Possible implications of google’s improved translation AI:

1.) Less paid work for professional translators as there is now a free service that can provide near human translation

 

Q: Will google translate ever be accepted as an “official” translation by governments?

When my wife applied for her visa we paid a considerable sum to have an official, government approved translation of our flat lease in China (even though my wife could have done just a good a job translating it). Technologies fit with current social structures is an important factor in whether they are adopted on mass.

 

2.) Potential monopolies and force feeding the algorithm.

 

As it stands google does not charge for its’ translation services. If the AI is really that good that it gradually replaces other translation services do we not risk giving too much market power to google. What’s to stop them from charging once the market place is cleared out?

Also, although the service is free what google gets from you is more data for the algorithm to work from. Presumably google then owns the original text you inputted as well as translation and will do what they want with it. This is quite different from professional, human based translation services where there are ethical guidelines preventing the retention of client’s documents. Is that a price we are willing to pay?

Probably.

 

3.) Easier translation but loss of nuance and cultural knowledge? Does this matter as long as it is “good enough” for quick jobs?

 

Just because the words are translated accurately into your language doesn’t mean that text can be understood. Metaphor, similes, cultural references, all of these require extra knowledge which a free translation service cannot provide. For example, you could translate 知音 as “bosom friend” as google translate currently does.  This is a perfectly functional as a translation, within one context. But 知音 can also be translated as “soulmate” and has an elaborate etymology that google translate does nothing to reveal.

知音 refers to story from the warring states period. A nobleman called Boya was playing his guqin when he was overheard by a simple woodcutter, Zhong Ziqi. To the nobleman’s amazement this common and unsophisticated woodsman could appreciate his refined playing and describe exactly what images were in the nobleman’s mind when he played. The woodcutter and the nobleman were each others’ 知音. The person who knows the sound of your heart. A different English idiom could apply here “someone who speaks my language”. But you don’t get that option from google (it was from teaching my wife this idiom that led her to teach me 知音). I know enough Chinese to know to do a web search for 知音 and remind myself of the etymology but someone using google translate who hadn’t spent time trying to learn Chinese wouldn’t know to do that.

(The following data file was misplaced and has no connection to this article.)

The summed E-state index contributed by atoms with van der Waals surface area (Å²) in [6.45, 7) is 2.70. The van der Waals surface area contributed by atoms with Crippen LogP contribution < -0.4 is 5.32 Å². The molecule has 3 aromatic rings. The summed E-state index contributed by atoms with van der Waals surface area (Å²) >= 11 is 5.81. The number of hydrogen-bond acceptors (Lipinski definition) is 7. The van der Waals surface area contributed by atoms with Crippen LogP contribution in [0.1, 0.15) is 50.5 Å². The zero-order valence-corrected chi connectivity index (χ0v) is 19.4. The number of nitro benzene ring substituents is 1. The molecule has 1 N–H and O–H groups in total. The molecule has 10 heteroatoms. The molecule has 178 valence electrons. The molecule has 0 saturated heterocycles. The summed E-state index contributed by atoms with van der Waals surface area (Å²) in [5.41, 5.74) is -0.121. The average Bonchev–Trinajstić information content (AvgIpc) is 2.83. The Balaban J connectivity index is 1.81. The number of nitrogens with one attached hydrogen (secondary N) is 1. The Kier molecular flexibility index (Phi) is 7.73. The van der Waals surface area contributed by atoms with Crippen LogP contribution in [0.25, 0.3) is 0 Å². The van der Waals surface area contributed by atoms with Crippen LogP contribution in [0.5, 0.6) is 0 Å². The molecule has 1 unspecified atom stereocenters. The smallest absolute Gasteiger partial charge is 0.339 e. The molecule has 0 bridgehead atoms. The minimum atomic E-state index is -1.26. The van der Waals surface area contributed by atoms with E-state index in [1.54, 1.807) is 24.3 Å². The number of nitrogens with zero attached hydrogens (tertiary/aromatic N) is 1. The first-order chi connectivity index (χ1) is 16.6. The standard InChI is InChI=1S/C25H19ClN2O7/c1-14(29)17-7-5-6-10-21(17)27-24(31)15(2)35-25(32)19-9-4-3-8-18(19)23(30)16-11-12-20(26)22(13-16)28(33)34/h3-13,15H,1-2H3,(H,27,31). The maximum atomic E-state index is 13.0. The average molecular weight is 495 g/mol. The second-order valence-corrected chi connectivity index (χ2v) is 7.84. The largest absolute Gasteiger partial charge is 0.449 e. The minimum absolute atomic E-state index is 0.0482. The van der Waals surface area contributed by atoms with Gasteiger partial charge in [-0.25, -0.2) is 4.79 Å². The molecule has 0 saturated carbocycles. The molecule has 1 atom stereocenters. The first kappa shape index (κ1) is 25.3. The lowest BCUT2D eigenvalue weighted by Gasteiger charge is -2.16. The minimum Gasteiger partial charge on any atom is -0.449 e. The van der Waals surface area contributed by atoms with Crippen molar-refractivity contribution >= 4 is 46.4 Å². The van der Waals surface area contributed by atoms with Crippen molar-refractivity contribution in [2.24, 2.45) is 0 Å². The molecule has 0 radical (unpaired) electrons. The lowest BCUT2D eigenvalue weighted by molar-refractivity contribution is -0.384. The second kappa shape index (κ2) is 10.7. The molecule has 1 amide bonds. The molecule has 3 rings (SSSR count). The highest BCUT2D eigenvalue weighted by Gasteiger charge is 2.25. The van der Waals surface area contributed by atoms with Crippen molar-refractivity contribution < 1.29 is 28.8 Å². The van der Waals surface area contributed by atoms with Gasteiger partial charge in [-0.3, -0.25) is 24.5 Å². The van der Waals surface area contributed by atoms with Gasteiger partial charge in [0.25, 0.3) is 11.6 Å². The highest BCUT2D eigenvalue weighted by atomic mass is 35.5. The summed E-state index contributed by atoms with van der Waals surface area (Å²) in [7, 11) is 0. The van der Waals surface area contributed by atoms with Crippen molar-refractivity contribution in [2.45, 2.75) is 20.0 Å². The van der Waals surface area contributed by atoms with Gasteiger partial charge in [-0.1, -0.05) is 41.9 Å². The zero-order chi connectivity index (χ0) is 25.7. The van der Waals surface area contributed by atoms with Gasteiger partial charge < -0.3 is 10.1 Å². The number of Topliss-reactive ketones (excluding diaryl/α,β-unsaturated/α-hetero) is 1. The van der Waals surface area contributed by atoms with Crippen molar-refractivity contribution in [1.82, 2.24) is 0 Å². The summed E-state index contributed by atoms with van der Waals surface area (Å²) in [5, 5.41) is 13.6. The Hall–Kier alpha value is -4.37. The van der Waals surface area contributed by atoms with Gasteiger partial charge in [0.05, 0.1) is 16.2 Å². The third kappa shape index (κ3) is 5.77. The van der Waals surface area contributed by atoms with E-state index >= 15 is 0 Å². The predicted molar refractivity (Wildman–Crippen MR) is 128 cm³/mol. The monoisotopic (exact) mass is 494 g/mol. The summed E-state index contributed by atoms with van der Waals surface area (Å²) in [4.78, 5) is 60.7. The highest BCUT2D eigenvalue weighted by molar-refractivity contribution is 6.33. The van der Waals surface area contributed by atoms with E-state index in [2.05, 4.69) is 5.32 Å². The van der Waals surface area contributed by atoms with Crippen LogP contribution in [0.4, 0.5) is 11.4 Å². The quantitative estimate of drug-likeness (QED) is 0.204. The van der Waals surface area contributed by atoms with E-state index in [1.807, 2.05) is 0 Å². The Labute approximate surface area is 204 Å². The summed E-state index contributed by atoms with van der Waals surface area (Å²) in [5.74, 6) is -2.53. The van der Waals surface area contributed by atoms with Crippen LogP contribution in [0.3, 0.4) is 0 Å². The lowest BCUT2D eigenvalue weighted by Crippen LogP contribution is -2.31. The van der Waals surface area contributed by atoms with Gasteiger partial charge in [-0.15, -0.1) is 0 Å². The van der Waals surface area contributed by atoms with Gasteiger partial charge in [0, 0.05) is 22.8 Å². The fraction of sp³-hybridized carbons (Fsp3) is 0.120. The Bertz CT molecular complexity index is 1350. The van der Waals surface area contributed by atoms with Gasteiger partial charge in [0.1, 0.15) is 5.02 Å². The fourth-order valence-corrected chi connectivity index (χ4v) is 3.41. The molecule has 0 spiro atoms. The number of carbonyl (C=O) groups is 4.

Doing a google web search for 知音 led me to some interesting results. I’ve given you my version of the 知音story above, here is someone else’s version, here is another. They all tell the same story but in different ways and with different nuances. The third story simplifies the implied social relationship between the Boya and Zhong Ziqi to an overly blunt “they had nothing in common”. Now I also know that guqin is an instrument that is strongly linked with upper class literati and so I tried to get across the class difference between the two characters in a subtler fashion.

As this story dates back to the warring states period there is no definitive version, all three interpretations are valid. However, this kind of complex “fuzzy” epistemology is anathema to algorithmic thinking. In order to be incorporated into an algorithm meaning has to be made precise so that the data can be tagged and searchable. This can be problematic, not only in terms of epistemology but also with regards to hidden agendas for excluding data. For instance, let’s assume that google translate is going to become even more sophisticated and can eventually start to draw upon folklore and etymology to give flexible, nuanced translations. Which version of the 知音 story does it choose as the “correct” story for its database? As google has a financial motivation to increase revenue from targeted advertising they would want to keep you within its network of services, thus it is feasible they would select the third story for their database as it is published on googleplus. This goes against my judgement of the third story as the least helpful for understanding 知音. Relevance is entirely subjective and problematic for algorithms.